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This Sqadia video demonstrates about hemostasis and blood coagulation. Platelets are key players in hemostasis, the process by which the body seals a ruptured blood vessel and prevents further loss of blood. Although rupture of larger vessels usually requires medical intervention, hemostasis is quite effective in dealing with small, simple wounds. There are three steps to the process: vascular spasm, the formation of a platelet plug, and coagulation (blood clotting). Failure of any of these steps will result in hemorrhage—excessive bleeding. When a vessel is severed or punctured, or when the wall of a vessel is damaged, vascular spasm occurs. In vascular spasm, the smooth muscle in the walls of the vessel contracts dramatically. This smooth muscle has both circular layers; larger vessels also have longitudinal layers. The circular layers tend to constrict the flow of blood, whereas the longitudinal layers, when present, draw the vessel back into the surrounding tissue, often making it more difficult for a surgeon to locate, clamp, and tie off a severed vessel. The vascular spasm response is believed to be triggered by several chemicals called endothelins that are released by vessel-lining cells and by pain receptors in response to vessel injury. This phenomenon typically lasts for up to 30 minutes, although it can last for hours.
Coagulation of Blood
Those more sophisticated and more durable repairs are collectively called coagulation, the formation of a blood clot. The process is sometimes characterized as a cascade, because one event prompts the next as in a multi-level waterfall. In the coagulation cascade, chemicals called clotting factors (or coagulation factors) prompt reactions that activate still more coagulation factors. The process is complex but is initiated along two basic pathways: The extrinsic pathway, which normally is triggered by trauma. The intrinsic pathway, which begins in the bloodstream and is triggered by internal damage to the wall of the vessel. The quicker responding and more direct extrinsic pathway (also known as the tissue factor pathway) begins when damage occurs to the surrounding tissues, such as in a traumatic injury. The intrinsic pathway (also known as the contact activation pathway) is longer and more complex. In this case, the factors involved are intrinsic to (present within) the blood stream.
Clot and Anti-Clotting Mechanism
An anticoagulant is any substance that opposes coagulation. Several circulating plasma anticoagulants play a role in limiting the coagulation process to the region of injury and restoring a normal, clot-free condition of blood. For instance, a cluster of proteins collectively referred to as the protein C system inactivates clotting factors involved in the intrinsic pathway. TFPI (tissue factor pathway inhibitor) inhibits the conversion of the inactive factor VII to the active form in the extrinsic pathway. Antithrombin inactivates factor X and opposes the conversion of prothrombin (factor II) to thrombin in the common pathway. And as noted earlier, basophils release heparin, a short-acting anticoagulant that also opposes prothrombin. Heparin is also found on the surfaces of cells lining the blood vessels. A pharmaceutical form of heparin is often administered therapeutically, for example, in surgical patients at risk for blood clots.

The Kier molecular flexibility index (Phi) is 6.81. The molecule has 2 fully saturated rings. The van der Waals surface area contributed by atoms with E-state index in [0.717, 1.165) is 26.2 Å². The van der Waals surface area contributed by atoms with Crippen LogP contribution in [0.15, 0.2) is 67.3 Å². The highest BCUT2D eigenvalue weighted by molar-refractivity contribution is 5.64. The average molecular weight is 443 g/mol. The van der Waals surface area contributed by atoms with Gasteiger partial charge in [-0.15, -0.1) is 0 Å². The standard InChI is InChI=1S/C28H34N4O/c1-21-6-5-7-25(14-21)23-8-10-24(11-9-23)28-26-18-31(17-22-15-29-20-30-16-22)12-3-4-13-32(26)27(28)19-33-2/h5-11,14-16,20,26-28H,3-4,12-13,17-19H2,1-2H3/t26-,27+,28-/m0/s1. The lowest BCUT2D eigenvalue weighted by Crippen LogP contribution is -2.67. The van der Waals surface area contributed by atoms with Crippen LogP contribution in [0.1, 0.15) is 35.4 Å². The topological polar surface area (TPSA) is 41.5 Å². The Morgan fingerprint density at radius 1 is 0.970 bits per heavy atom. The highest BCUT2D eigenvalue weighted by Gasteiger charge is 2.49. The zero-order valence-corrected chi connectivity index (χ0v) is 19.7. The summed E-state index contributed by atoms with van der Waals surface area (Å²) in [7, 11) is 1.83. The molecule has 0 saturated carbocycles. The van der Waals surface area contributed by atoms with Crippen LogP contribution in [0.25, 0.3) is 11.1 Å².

Either an insufficient or an excessive production of platelets can lead to severe disease or death. As discussed earlier, an insufficient number of platelets, called thrombocytopenia, typically results in the inability of blood to form clots. This can lead to excessive bleeding, even from minor wounds. Another reason for failure of the blood to clot is the inadequate production of functional amounts of one or more clotting factors. This is the case in the genetic disorder hemophilia, which is actually a group of related disorders, the most common of which is hemophilia A, accounting for approximately 80 percent of cases. This disorder results in the inability to synthesize sufficient quantities of factor VIII. In contrast to the disorders characterized by coagulation failure is thrombocytosis, also mentioned earlier, a condition characterized by excessive numbers of platelets that increases the risk for excessive clot formation, a condition known as thrombosis.
Tests for Blood Clotting
Hemostasis is the physiological process by which bleeding ceases. Hemostasis involves three basic steps: vascular spasm, the formation of a platelet plug, and coagulation, in which clotting factors promote the formation of a fibrin clot. Fibrinolysis is the process in which a clot is degraded in a healing vessel. Anticoagulants are substances that oppose coagulation. They are important in limiting the extent and duration of clotting. Inadequate clotting can result from too few platelets, or inadequate production of clotting factors, for instance, in the genetic disorder hemophilia. Excessive clotting, called thrombosis, can be caused by excessive numbers of platelets. A thrombus is a collection of fibrin, platelets, and erythrocytes that has accumulated along the lining of a blood vessel, whereas an embolus is a thrombus that has broken free from the vessel wall and is circulating in the bloodstream.